M.A. in Public Relations
Public Relations & Advertising
Ric Edelman College of Communication & Creative Arts
FitzGerald, Suzanne Sparks
Courts--Public relations--United States
Public Relations and Advertising
The federal courts are undeniably one of the most important institutions in our society, yet we know little of this nebulous entity since the federal court system does not directly communicate to the public. The judiciary relies solely on the media to disseminate court decisions and information to the public.
The purpose of this study was to underscore the need for a public affairs office in the federal court system. This researcher held that a court public affairs office would serve to educate the public about the judiciary, as well as correct media accounts of court decisions that exhibit negative bias.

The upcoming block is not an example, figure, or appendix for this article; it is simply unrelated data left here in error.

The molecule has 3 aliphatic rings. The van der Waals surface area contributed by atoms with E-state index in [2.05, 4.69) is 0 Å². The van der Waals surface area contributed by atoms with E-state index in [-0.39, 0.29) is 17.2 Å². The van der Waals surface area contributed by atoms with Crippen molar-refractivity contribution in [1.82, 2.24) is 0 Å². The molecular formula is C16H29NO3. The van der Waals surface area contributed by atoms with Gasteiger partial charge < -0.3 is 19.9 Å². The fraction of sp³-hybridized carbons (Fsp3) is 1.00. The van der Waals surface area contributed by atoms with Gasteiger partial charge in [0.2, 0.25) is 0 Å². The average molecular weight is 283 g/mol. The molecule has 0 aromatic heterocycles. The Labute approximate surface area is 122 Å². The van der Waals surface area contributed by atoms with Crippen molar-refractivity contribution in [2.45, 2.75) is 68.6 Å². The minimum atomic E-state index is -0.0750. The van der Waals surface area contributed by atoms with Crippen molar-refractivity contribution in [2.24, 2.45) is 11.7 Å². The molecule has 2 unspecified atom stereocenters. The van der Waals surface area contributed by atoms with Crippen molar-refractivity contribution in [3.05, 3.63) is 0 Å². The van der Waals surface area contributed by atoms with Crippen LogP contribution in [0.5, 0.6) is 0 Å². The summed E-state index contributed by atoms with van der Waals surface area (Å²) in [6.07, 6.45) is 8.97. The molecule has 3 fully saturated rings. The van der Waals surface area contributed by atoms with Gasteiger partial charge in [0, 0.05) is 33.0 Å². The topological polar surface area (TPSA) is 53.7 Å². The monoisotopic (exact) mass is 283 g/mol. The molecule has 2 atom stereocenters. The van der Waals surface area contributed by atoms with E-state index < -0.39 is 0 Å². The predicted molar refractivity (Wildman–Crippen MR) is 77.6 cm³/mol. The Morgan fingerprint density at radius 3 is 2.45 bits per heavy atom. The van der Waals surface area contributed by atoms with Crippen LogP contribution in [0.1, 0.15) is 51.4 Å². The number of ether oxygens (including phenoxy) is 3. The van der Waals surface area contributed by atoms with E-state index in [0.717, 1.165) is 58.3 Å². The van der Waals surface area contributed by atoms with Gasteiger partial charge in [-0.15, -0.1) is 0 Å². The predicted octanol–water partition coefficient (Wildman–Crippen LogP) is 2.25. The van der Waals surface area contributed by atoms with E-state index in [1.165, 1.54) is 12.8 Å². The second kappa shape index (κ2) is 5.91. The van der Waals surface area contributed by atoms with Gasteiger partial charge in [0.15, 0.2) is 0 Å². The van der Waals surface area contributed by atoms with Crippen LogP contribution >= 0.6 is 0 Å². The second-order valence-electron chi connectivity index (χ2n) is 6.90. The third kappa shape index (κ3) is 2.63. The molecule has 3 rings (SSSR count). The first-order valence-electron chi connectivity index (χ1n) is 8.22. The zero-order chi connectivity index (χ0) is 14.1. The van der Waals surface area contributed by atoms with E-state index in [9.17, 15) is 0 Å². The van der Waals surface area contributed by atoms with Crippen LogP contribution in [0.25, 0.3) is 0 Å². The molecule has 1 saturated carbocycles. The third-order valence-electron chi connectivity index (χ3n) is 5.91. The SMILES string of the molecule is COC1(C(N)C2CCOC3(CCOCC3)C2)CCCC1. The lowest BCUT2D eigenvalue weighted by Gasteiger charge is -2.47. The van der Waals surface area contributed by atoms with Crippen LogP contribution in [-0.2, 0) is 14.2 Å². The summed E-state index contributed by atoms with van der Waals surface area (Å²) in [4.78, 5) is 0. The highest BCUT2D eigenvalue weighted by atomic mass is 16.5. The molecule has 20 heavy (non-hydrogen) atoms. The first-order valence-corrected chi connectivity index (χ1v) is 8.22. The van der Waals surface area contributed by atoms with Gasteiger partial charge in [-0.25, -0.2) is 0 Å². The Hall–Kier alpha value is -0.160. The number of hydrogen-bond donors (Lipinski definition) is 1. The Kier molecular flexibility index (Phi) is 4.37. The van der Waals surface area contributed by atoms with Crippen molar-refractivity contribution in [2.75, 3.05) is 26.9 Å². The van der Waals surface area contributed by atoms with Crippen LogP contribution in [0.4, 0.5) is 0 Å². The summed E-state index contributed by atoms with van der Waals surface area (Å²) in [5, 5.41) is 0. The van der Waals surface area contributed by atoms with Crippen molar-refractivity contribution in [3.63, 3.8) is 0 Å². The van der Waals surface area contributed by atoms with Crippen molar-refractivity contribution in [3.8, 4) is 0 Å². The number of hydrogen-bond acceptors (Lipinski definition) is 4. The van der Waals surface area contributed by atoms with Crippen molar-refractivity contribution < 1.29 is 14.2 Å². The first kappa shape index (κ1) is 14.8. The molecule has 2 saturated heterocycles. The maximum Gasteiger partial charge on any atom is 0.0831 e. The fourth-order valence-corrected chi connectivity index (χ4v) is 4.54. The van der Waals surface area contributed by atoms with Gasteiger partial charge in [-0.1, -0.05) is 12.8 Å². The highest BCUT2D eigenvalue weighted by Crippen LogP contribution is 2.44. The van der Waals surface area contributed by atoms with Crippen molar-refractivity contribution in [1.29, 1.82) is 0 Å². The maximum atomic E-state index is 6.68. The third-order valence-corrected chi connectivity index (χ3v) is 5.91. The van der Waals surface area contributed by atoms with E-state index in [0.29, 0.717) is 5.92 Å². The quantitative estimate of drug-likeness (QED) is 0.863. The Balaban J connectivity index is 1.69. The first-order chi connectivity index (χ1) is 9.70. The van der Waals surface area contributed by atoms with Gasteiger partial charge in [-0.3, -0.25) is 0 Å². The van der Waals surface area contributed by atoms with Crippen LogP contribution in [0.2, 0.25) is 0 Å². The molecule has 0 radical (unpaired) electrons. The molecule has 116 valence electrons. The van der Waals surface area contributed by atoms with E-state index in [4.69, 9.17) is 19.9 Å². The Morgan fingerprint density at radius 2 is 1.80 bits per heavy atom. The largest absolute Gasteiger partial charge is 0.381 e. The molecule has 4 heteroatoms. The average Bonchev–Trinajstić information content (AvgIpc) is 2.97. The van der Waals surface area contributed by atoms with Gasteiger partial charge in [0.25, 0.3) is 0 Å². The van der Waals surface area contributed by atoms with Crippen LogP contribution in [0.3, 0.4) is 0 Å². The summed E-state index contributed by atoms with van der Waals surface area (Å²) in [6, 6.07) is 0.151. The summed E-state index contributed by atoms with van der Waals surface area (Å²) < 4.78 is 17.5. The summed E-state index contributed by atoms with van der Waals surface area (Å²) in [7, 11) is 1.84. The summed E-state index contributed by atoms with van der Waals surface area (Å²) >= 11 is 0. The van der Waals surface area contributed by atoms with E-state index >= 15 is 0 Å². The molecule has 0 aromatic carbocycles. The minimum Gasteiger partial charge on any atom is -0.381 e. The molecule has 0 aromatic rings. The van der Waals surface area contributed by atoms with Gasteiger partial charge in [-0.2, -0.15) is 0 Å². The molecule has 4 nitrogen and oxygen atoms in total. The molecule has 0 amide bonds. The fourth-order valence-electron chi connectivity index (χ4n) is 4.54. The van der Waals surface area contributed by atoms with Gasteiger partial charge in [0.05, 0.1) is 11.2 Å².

To determine the extent of media reporting bias, this researcher studied press accounts of controversial court rulings that appeared in local, regional and national newspapers. Content analyses performed on these articles revealed frequent negative biases when court rulings did not concur with the opinions of the media and the public.
Through intercept surveys, this researcher found that most respondents have little knowledge of the judiciary. As a result, the public, who relies on court information from a biased media, experiences negatives perceptions of the court system.
Finally, in-depth surveys administered to federal judges revealed that most judges feel frustrated by inaccurate media reporting of court issues. The addition of a court public affairs office would correct erroneous reporting and improve public perception of the judiciary through education.
Todd, Jacqueline, "The efficacy of public affairs in the federal courts" (2000). Theses and Dissertations. 1753.